Writing04: Whistleblowing

Whistleblowing seems to be a hard choice that is often looked down upon. Whistleblowers used to be derisively referred to as “muckrakers”, implying that all they did was sift through muck, looking for an issue to disgust the public while not providing any solutions to the problem they expose. I believe this term does a disservice to those who act as whistleblowers. As Roger Boisjoly said, “[whistleblowing] destroyed my career, my life, everything else.” Clearly whistleblowing is not done for glory or public approval when it is about so dire a topic. What good then is whistleblowing, if it will destroy your life? I think the answer can be found right in the name. You blow into a whistle not just to create a harsh, shrill sound that grabs peoples’ attention, but also to notify them of something urgent. The public has a right and a need to be informed about crimes and injustice, even if that information comes with a price.

Despite the necessity of whistleblowing, it is a huge and hard decision to make. Each one of the whistleblowers we read about this week reflected and agonized over the decision to come forward with the critical information. They understood that sharing such information can destroy your life. Was revealing the hidden information really worth that? What obligation do they hold to the public, that warrants such self-sacrifice? I do not know if I could make the same decision, if I knew the consequences that would follow. And when you blow the whistle, how much information are you going to share? In some instances, like exposing a cover-up of a safety issue in a car, whistleblowing is easily justified. But when it bleeds into the gray area, whenever you have the choice to leak sensitive government information, does the same justification remain? How much of a right does the government have to secrecy, if any? Revealing classified information can harm government officials and agents, but if it exposes criminal overreaches would it not also hold those people accountable? I think there is a lot of consideration that must be had about what information should be shared, but ultimately I believe if you witness the government’s hidden abuses of power, you should reveal the information.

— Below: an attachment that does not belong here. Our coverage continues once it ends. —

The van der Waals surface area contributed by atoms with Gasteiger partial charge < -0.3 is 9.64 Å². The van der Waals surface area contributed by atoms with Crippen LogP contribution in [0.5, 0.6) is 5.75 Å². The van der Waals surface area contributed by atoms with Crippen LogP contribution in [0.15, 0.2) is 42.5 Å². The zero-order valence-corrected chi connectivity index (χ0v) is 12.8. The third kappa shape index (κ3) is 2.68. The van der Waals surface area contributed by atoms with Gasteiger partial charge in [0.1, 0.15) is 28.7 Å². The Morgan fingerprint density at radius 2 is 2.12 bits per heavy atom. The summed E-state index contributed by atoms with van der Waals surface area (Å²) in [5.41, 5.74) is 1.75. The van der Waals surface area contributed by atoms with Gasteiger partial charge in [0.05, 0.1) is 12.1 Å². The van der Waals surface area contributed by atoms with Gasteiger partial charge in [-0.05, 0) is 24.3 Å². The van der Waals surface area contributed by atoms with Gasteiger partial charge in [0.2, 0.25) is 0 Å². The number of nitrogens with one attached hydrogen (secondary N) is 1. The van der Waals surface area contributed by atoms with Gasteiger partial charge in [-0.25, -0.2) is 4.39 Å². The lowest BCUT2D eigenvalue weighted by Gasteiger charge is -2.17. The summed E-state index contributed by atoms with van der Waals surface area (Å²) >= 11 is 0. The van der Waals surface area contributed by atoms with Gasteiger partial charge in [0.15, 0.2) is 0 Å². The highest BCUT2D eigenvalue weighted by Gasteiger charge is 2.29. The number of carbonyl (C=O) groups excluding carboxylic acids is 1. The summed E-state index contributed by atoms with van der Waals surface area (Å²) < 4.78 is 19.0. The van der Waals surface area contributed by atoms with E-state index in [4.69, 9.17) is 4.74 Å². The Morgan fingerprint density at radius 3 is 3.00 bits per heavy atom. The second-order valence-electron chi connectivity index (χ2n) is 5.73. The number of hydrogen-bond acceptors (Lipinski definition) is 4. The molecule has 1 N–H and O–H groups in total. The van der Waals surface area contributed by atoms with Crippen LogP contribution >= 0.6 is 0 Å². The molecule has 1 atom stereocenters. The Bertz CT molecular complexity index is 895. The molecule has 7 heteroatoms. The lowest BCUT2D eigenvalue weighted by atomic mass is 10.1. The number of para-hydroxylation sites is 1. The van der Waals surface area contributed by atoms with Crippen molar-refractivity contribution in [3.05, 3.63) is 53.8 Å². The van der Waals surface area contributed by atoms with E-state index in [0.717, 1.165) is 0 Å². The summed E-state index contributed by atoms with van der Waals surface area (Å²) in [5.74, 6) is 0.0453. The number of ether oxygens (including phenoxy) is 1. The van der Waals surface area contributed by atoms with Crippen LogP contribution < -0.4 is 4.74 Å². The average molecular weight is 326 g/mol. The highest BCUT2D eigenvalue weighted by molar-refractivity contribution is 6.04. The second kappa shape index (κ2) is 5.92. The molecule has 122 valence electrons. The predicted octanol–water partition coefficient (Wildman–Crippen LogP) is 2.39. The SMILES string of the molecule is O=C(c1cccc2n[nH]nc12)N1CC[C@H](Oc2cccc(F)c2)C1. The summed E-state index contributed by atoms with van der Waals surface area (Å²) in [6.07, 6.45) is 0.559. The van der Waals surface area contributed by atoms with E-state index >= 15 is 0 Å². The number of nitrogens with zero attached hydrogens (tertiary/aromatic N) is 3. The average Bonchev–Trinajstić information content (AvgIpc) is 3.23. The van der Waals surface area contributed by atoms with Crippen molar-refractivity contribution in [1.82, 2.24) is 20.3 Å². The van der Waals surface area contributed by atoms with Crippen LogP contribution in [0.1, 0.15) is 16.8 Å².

I think the most important reason to blow the whistle, to expose the truth and put your neck on the line, is the hope for a better future. The only way to stop hidden injustices to to shed the light of day upon them. There is no guarantee that revealing the hidden crimes of the government, corporation, or whatever will actually result in change. What if the public is uninterested or simply accepts the crime as an unfortunate reality? What if they care, but only for a week? Unfortunately, this can and has happened. But if we want to right the wrongs of the world and hold people accountable for their actions, the first step is to put the truth into the public domain. What is done with the information afterward is for the world to decide, but the chance for correction should be taken.